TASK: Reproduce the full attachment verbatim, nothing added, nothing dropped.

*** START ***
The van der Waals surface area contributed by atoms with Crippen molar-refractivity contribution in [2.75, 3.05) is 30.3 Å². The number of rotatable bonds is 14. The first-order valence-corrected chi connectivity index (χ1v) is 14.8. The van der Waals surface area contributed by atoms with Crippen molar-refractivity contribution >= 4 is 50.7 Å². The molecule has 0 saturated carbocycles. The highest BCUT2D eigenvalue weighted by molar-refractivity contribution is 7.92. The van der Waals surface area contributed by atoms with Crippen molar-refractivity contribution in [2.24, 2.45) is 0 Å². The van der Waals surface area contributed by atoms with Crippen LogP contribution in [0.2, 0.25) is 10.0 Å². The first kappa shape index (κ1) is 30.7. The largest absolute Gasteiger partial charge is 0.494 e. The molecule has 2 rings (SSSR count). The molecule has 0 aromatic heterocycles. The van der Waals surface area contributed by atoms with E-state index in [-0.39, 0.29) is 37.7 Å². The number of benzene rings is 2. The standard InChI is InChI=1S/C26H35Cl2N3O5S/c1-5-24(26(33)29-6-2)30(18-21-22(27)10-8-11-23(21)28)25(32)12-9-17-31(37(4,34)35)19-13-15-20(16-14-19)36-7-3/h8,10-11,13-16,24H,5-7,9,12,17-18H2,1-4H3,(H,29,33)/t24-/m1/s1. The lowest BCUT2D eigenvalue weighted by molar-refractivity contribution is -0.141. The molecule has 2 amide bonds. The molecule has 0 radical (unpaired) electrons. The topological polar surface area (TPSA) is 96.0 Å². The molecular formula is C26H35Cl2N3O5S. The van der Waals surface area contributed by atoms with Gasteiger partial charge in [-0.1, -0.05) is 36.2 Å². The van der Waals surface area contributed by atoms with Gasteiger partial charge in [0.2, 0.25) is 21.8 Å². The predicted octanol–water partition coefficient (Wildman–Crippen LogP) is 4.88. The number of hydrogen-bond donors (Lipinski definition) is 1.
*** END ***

The van der Waals surface area contributed by atoms with Crippen molar-refractivity contribution in [2.75, 3.05) is 30.3 Å². The number of rotatable bonds is 14. The first-order valence-corrected chi connectivity index (χ1v) is 14.8. The van der Waals surface area contributed by atoms with Crippen molar-refractivity contribution >= 4 is 50.7 Å². The molecule has 0 saturated carbocycles. The highest BCUT2D eigenvalue weighted by molar-refractivity contribution is 7.92. The van der Waals surface area contributed by atoms with Crippen molar-refractivity contribution in [2.24, 2.45) is 0 Å². The van der Waals surface area contributed by atoms with Crippen LogP contribution in [0.2, 0.25) is 10.0 Å². The first kappa shape index (κ1) is 30.7. The largest absolute Gasteiger partial charge is 0.494 e. The molecule has 2 rings (SSSR count). The molecule has 0 aromatic heterocycles. The van der Waals surface area contributed by atoms with E-state index in [-0.39, 0.29) is 37.7 Å². The number of benzene rings is 2. The standard InChI is InChI=1S/C26H35Cl2N3O5S/c1-5-24(26(33)29-6-2)30(18-21-22(27)10-8-11-23(21)28)25(32)12-9-17-31(37(4,34)35)19-13-15-20(16-14-19)36-7-3/h8,10-11,13-16,24H,5-7,9,12,17-18H2,1-4H3,(H,29,33)/t24-/m1/s1. The lowest BCUT2D eigenvalue weighted by molar-refractivity contribution is -0.141. The molecule has 2 amide bonds. The molecule has 0 radical (unpaired) electrons. The topological polar surface area (TPSA) is 96.0 Å². The molecular formula is C26H35Cl2N3O5S. The van der Waals surface area contributed by atoms with Gasteiger partial charge in [-0.1, -0.05) is 36.2 Å². The van der Waals surface area contributed by atoms with Gasteiger partial charge in [0.2, 0.25) is 21.8 Å². The predicted octanol–water partition coefficient (Wildman–Crippen LogP) is 4.88. The number of hydrogen-bond donors (Lipinski definition) is 1.